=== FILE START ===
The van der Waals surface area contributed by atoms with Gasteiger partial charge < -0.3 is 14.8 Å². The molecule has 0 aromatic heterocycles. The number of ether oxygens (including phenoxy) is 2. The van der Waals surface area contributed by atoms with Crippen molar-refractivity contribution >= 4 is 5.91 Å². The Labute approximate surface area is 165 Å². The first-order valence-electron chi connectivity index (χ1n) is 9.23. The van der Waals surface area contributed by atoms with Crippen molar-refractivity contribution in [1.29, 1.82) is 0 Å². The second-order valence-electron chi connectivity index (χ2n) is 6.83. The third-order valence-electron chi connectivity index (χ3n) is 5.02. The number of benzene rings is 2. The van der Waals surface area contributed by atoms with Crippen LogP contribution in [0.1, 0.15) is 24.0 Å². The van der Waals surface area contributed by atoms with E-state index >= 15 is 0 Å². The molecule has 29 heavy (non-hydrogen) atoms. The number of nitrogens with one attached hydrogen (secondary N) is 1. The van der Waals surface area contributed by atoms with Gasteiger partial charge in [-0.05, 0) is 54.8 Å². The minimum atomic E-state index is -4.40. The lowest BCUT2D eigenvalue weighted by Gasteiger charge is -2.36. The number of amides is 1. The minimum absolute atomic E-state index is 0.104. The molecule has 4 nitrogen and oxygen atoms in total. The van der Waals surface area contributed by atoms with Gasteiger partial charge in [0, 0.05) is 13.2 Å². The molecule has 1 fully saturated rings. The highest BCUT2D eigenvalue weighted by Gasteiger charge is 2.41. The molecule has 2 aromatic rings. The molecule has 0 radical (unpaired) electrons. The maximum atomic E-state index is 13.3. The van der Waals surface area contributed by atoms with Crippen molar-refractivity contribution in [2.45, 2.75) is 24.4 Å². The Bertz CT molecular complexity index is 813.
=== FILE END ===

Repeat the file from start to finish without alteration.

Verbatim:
The van der Waals surface area contributed by atoms with Gasteiger partial charge < -0.3 is 14.8 Å². The molecule has 0 aromatic heterocycles. The number of ether oxygens (including phenoxy) is 2. The van der Waals surface area contributed by atoms with Crippen molar-refractivity contribution >= 4 is 5.91 Å². The Labute approximate surface area is 165 Å². The first-order valence-electron chi connectivity index (χ1n) is 9.23. The van der Waals surface area contributed by atoms with Crippen molar-refractivity contribution in [1.29, 1.82) is 0 Å². The second-order valence-electron chi connectivity index (χ2n) is 6.83. The third-order valence-electron chi connectivity index (χ3n) is 5.02. The number of benzene rings is 2. The van der Waals surface area contributed by atoms with Crippen LogP contribution in [0.1, 0.15) is 24.0 Å². The van der Waals surface area contributed by atoms with E-state index >= 15 is 0 Å². The molecule has 29 heavy (non-hydrogen) atoms. The number of nitrogens with one attached hydrogen (secondary N) is 1. The van der Waals surface area contributed by atoms with Gasteiger partial charge in [-0.05, 0) is 54.8 Å². The minimum atomic E-state index is -4.40. The lowest BCUT2D eigenvalue weighted by Gasteiger charge is -2.36. The number of amides is 1. The minimum absolute atomic E-state index is 0.104. The molecule has 4 nitrogen and oxygen atoms in total. The van der Waals surface area contributed by atoms with Gasteiger partial charge in [0, 0.05) is 13.2 Å². The molecule has 1 fully saturated rings. The highest BCUT2D eigenvalue weighted by Gasteiger charge is 2.41. The molecule has 2 aromatic rings. The molecule has 0 radical (unpaired) electrons. The maximum atomic E-state index is 13.3. The van der Waals surface area contributed by atoms with Crippen molar-refractivity contribution in [2.45, 2.75) is 24.4 Å². The Bertz CT molecular complexity index is 813.